For those who couldn’t see it coming from a mile away, Apple unveiled a new product today – two new products, actually. The iPhone 5S and iPhone 5C.
Rumors have pointed to the production of a cheaper, colorful iPhone for months now, as Apple can’t seem to keep a lid on things anymore. As it turns out, the rumors were exactly spot-on. And the iPhone 5C is practically a cheaper version of the current iPhone 5. It features the same A6 chip, 1GB RAM, roughly the same battery life, the same display, either 16 or 32GB of storage, and a solid polycarbonate shell.
And anyone who thought that would leave room for a significantly improved iPhone 5S was likely sorely disappointed by today’s announcements. The iPhone 5S comes with two notable improvements: the 64-bit A7 chip and a physically larger 8-megapixel sensor for the iSight camera. It also comes with the M7 “motion coprocessor” for health and fitness tracking, an improved LTE radio, and an additional color option – Gold.
The only truly new feature announced for the 5S is the fingerprint scanner with the Touch ID companion app. The metal ring around the new home button confirms finger contact is made, and the 500ppi resolution scanner will sense your fingerprint from any angle to bypass your lock screen PIN.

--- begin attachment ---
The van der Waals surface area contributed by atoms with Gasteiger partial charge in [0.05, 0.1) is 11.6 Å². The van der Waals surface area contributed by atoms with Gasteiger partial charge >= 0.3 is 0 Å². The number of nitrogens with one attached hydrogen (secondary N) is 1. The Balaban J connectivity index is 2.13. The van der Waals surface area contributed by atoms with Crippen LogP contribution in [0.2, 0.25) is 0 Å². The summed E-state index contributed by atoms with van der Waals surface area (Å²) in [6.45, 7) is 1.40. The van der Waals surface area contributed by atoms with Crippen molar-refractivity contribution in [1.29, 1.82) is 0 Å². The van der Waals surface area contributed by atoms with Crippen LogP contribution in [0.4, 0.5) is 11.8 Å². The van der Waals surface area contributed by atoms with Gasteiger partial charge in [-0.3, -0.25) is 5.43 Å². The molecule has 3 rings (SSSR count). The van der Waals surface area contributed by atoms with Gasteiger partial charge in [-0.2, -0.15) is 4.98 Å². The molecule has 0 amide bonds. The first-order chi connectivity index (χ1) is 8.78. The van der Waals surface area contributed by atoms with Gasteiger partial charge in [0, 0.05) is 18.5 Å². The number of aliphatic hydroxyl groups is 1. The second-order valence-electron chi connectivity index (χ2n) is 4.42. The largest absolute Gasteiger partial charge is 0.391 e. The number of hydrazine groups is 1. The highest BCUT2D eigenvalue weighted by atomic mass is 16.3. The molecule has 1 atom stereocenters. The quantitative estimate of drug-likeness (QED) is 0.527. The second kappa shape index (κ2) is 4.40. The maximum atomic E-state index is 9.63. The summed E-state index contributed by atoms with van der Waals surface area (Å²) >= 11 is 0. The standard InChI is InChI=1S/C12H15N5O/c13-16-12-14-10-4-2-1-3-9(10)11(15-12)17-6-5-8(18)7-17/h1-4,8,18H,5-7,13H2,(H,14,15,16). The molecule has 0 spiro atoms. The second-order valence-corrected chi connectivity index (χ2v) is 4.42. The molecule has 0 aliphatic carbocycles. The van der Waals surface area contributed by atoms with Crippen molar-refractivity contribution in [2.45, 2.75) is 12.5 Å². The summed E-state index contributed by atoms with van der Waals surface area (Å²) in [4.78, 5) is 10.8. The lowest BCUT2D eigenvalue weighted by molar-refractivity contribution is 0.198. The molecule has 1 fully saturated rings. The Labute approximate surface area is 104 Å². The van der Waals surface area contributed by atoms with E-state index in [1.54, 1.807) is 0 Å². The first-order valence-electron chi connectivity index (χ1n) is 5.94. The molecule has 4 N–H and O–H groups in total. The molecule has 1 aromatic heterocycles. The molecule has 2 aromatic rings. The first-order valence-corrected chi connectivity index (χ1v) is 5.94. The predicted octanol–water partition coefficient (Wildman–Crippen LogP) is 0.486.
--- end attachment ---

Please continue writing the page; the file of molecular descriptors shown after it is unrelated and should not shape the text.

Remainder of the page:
In typical fashion, Apple called the iPhone 5 “the most forward-thinking phone” it has ever created. But are either of these new iPhones really all that impressive or, well … new?
My immediate reaction is no. They aren’t.
The iPhone 5S has a place in this world. It’s the same, marginal, annual update to the previous year’s model we’ve come to expect from Apple. The iPhone 5S is everything we knew it would be: incremental, much of the same, yet just new enough to wow some and appease the rest.